Ancient Wari Empire likely did not cause large shifts in population genetic diversity
The imperial dominance of the ancient Wari Empire at the Huaca Pucllana site in Lima, Peru, was likely not achieved through population replacement, according to a study published June 1, 2016 in the open-access journal PLOS ONE by Guido Valverde from the University of Adelaide, Australia, and colleagues.
|(A-B) This is the view of the Huaca Pucllana archaeological site in Lima, Peru. (C) Shows Wari funerary fardo |
'La Dama de la Máscara' [Credit: Huaca Pucllana research. Conservation and Revalorization Project]
To investigate whether Wari dominance in the Peruvian Central Coast was based on population replacement or cultural diffusion, the authors of the present study sequenced the complete mitochondrial genomes of 34 individuals from the Huaca Pucllana archaeological site in Lima, Peru, who lived before, during, and after the Wari Empire, and assessed how the population's genetic diversity changed over time.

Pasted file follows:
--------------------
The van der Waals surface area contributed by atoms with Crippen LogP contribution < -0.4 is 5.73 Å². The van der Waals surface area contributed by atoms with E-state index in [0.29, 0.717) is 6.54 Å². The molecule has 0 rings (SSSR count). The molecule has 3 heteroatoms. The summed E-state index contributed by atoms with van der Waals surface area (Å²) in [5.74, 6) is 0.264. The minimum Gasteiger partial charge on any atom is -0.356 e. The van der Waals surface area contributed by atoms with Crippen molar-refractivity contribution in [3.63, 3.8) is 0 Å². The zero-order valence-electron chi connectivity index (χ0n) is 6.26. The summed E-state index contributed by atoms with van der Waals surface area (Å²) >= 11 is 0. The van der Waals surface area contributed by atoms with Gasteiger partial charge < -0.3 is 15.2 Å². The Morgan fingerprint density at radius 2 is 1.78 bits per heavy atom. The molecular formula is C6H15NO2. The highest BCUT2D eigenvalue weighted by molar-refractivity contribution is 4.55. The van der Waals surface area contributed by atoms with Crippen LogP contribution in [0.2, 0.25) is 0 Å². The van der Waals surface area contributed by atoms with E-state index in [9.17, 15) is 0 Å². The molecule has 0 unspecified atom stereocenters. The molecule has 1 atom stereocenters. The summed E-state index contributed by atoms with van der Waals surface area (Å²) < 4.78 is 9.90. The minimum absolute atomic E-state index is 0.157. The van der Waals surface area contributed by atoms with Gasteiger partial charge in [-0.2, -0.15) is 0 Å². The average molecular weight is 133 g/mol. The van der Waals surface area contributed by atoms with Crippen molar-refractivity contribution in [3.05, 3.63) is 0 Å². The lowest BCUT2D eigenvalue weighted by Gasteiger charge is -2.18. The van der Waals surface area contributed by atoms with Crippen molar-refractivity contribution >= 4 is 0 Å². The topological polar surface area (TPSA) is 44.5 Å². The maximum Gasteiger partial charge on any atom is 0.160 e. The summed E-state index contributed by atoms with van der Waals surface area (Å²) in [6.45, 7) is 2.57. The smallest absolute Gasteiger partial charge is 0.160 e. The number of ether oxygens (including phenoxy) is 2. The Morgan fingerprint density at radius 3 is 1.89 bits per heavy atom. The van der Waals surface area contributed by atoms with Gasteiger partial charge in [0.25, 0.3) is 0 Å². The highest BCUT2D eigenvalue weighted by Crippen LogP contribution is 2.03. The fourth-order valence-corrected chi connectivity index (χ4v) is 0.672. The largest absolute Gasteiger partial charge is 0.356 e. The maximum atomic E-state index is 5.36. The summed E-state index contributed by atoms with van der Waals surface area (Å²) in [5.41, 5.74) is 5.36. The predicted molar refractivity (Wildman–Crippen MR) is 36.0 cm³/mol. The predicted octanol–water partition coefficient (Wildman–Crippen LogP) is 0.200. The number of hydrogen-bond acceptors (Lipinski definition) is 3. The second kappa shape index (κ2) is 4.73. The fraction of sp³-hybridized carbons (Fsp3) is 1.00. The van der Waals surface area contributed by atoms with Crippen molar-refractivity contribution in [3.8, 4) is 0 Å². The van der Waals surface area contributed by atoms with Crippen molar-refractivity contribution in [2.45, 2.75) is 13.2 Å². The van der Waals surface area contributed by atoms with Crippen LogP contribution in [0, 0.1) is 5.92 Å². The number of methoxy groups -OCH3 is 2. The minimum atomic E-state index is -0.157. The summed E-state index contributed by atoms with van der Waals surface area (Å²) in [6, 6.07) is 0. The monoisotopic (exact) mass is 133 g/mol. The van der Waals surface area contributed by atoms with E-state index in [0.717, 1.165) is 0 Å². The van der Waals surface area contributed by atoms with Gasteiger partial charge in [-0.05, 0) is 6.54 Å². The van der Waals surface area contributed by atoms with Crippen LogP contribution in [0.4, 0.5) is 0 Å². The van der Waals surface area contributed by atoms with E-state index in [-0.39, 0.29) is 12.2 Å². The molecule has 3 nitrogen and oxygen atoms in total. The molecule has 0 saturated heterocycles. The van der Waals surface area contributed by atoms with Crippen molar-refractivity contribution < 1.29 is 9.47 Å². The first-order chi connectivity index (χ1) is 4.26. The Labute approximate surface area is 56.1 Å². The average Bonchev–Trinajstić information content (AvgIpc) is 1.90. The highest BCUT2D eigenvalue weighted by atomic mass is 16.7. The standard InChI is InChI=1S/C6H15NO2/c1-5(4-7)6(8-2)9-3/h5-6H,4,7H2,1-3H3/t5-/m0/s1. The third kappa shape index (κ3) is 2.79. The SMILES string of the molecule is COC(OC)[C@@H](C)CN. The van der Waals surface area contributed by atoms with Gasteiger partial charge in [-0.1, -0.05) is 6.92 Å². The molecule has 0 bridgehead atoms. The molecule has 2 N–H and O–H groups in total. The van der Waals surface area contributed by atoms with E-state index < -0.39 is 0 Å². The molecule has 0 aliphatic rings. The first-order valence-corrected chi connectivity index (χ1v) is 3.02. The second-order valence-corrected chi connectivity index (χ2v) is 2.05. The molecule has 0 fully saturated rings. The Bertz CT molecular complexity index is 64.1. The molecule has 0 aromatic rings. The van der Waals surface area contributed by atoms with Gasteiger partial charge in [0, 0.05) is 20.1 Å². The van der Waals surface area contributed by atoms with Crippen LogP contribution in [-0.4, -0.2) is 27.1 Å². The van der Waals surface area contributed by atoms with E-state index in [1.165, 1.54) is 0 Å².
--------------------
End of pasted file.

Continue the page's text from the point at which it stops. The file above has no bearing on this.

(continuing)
burial at the Great Pyramid in the Huaca Pucllana site, Lima, Peru [Credit: Huaca Pucllana research. |
Conservation and Revalorization Project]
Guido Valverde adds: "The Huaca Pucllana archaeological site in Peru's Central Coast represents a unique transect of three successive cultures -- Lima, Wari and Ychsma. The site provides the exceptional opportunity to study a 1000 years of pre-Inca history, including the impact of the Wari imperialist expansion on Peru's Central Coast cities."
Source: PLOS [June 01, 2016]